Long ago, pirates, explorers, and sailors were plagued by a mysterious disease that caused them to suffer a slow and painful death. Now that disease is making a comeback, in the places you’d least expect.
We now know that the condition, called scurvy, is caused by a lack of vitamin C, which is mainly found in fruits and vegetables.
Early symptoms of the disease include fatigue, nausea, and joint pain, but later on it can cause swollen gums, severe bruising, damaged hair, and bleeding into the joints and muscles. In children, it can affect the bones, causing stunted growth. In the worst cases, scurvy can lead to death from complications like internal hemorrhaging.
Luckily, scurvy is incredibly easy to treat – you just increase the amount of vitamin C in your diet.
While scurvy was first documented way back in 1550 BCE by the ancient Egyptians, it is perhaps most famous for the effects it had on 18th-century mariners. Long periods at sea meant a lack of fresh fruit and veg to eat, so the disease ravaged pirates, and severely affected the British Royal Navy, whose sailors were much more likely to be killed by diseases like scurvy than through combat. In fact, it’s thought that scurvy was the biggest cause of deaths at sea – overtaking violent storms, shipwrecks, battle, and other diseases put together.
The disease has also impacted various explorers, such as those on Robert Falcon Scott’s 1901 Discovery expedition to Antarctica, the one prior to the ill-fated 1910 expedition that led to his death. Although Scott was opposed to the slaughter of penguins, his scurvy-ridden team discovered that eating fresh seal and penguin meat could massively improve their symptoms.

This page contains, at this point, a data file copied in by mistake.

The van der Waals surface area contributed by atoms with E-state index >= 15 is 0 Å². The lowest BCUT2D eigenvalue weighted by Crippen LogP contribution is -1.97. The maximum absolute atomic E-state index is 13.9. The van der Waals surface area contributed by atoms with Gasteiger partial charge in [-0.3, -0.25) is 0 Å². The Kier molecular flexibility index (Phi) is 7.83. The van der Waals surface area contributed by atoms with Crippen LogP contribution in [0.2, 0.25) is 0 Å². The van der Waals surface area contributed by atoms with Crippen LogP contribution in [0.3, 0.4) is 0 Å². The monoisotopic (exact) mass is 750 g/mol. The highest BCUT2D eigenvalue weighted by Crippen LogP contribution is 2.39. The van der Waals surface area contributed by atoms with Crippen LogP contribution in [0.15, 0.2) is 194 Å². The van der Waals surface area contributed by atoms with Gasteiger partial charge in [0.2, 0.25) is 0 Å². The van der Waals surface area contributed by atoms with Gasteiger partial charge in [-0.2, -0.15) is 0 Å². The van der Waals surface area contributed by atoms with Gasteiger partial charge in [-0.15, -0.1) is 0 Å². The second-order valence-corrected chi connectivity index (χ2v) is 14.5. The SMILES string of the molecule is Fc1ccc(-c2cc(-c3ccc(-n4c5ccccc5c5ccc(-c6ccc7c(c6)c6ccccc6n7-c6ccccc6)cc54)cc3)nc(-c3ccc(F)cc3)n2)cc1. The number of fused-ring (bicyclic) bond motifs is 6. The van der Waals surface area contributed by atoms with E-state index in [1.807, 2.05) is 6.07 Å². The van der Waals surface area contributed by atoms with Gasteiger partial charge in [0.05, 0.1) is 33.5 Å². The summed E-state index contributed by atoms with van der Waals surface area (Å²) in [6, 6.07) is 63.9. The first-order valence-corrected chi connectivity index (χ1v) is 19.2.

Today, scurvy is seen mainly in the developing world, where malnutrition is most common. But scurvy seems to be experiencing a resurgence in countries where people should have access to plenty of vitamin C-rich foods.
This occurrence is explored in a new documentary called Vitamania. Medical doctor Eric Churchill, who practices in Springfield, Massachusetts, and features in the new film, explained that his team alone have diagnosed between 20 and 30 new cases of scurvy over the past six years – a surprisingly high number. But why?
"Many people who have difficulty affording food tend to go for food that is high fat, high calorie, and very filling," Churchill says in the documentary.
"If you have a limited food budget, those are the meals that will fill you up and will satisfy you more than eating fruits and vegetables."
Therefore, those of lower socio-economic status within wealthy countries are the ones being affected by this nutritional disease, something that needs to be addressed.
"Scurvy stands out in our minds as something that is so basic and easy to avoid, and yet these people have ended up falling victim to an illness that simply should not exist in a developed country," Churchill said.
Various species in the animal kingdom – like lemurs and lorises – can produce their own vitamin C, but unfortunately, we can’t, so our diet is incredibly important. And it’s not just a lack of fruit and veg that can lead to scurvy – the way we cook them can have an effect too. Overcooking vegetables can destroy the vital vitamins within them. Excellent sources of vitamin C include tomatoes, oranges, peppers, guavas, strawberries, and coriander.